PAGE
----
Over the last year I have gone from BYOD classrooms, to one-to-one iPad to a class with eight shared iPads. Having spent most of my teaching career in classrooms where every student had a device, no matter what that device was, it was quite a mental shift now teaching with only 8. With 27 students, that means that even 1:2 is not possible. As such, I have had to change my teaching approach and the apps I am using with my students. Here are come of my favourite solutions for teachers with anywhere from one to ten iPads for their class.
This has quickly become one of my favourite tools. In my one-to-one classrooms, I always loved Socrative for quick formative assessment. For younger students, I loved the polling feature of Edmodo (which remains my favourite LMS for primary schools). I have seen non-tech solutions to formative assessment, but they were all a lot slower than the instant results that graphed on my computer. Enter Plickers.
Plickers is a formative assessment tool that you only need one device to use. You print out QR codes that you give to the students with the letters A, B, C and D around the outside of the square. You then present a multiple choice question to them, using the Plickers app on your one device, and they select their answer by holding up their card with the letter of their answer at the top. You then use the camera on your device to scan across the room, collecting all of your students’ answers in about twenty seconds. The results are then tabled for you in the Plickers web app. Check out a visual of how it works below.
These are very common apps that come up on most one-to-one iPad lists. I love them in my shared iPad classroom though, because they allow students to create something amazing within a short amount of time. My Year 3s are still learning about sharing with most things in their life, and find sharing the iPads particularly challenging when they all want to use them! As such, I love apps that students can use easily, mostly independently and quickly. That way, I can set up rotations and everyone can use the iPad within an hour and a half session. These apps are also great because students work can be joined together once they are finished, creating something that we can share when parents come in to the classroom.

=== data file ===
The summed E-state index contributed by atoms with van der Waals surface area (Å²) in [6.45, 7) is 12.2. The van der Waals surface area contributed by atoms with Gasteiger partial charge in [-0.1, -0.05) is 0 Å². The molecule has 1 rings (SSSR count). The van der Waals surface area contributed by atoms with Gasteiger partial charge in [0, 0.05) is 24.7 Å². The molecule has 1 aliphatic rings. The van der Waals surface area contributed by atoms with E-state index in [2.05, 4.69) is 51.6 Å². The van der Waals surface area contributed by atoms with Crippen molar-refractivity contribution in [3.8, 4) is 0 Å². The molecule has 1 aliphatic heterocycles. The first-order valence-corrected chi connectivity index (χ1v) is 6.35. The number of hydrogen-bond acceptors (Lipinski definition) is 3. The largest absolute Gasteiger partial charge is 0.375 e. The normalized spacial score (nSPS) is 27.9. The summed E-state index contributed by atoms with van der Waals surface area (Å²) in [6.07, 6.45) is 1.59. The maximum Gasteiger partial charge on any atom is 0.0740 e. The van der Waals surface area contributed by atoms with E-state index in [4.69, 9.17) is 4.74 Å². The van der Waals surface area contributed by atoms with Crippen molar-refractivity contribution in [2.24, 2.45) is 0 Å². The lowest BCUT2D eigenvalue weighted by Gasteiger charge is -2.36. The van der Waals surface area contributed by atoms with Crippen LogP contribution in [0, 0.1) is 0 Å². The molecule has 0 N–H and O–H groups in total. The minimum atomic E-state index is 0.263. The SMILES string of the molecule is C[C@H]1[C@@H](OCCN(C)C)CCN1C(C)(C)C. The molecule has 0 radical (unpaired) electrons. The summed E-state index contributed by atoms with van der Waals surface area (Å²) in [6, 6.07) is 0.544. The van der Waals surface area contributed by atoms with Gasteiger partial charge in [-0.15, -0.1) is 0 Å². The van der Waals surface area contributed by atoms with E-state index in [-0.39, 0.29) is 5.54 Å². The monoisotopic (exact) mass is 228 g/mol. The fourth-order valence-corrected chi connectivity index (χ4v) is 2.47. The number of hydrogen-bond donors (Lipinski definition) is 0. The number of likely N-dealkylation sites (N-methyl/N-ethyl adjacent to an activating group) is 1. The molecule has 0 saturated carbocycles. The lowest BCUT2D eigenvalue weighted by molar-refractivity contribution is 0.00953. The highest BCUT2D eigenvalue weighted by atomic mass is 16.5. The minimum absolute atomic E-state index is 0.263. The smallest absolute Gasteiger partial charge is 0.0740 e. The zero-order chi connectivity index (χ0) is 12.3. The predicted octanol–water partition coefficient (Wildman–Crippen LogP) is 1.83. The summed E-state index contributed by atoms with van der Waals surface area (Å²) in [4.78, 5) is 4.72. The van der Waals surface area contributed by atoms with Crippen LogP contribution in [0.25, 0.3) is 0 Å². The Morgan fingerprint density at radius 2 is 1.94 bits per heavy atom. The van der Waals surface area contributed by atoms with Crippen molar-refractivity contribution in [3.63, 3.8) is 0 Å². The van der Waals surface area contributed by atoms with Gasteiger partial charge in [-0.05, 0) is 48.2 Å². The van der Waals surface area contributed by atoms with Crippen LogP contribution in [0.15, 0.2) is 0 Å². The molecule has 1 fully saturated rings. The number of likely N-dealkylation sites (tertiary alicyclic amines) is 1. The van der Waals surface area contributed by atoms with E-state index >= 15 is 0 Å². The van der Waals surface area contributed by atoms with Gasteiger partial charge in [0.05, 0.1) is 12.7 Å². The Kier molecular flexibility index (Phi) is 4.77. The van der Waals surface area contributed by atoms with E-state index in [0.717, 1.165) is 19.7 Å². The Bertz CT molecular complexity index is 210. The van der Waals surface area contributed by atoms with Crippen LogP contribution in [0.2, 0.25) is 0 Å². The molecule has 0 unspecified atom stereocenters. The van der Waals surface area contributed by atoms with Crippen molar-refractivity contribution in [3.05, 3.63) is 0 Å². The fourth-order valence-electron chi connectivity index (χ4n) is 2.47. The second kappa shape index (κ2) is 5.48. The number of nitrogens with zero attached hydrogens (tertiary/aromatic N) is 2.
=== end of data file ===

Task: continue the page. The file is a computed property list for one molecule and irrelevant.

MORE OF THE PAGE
My school is not a Google Apps school yet, and it is challenging for younger students to save their work to the school server from the iPads. My solution is that I have created a Google account just for school, and have signed in to all of the devices using that Google Apps account. Now all of my students can save and back up their work to Google Drive, in their very own folders. This is a lifesaver in many ways: it means students don’t always have to work on the same iPad, they have a back up of their work, and we do not run out of space on the devices (which happens very quickly when saving more than one child’s work on one iPad!). It is also much easier to upload to Google Drive from most apps than saving to the school server.
Do you work in a one iPad or shared iPad classroom? How do you develop student learning with the device(s)?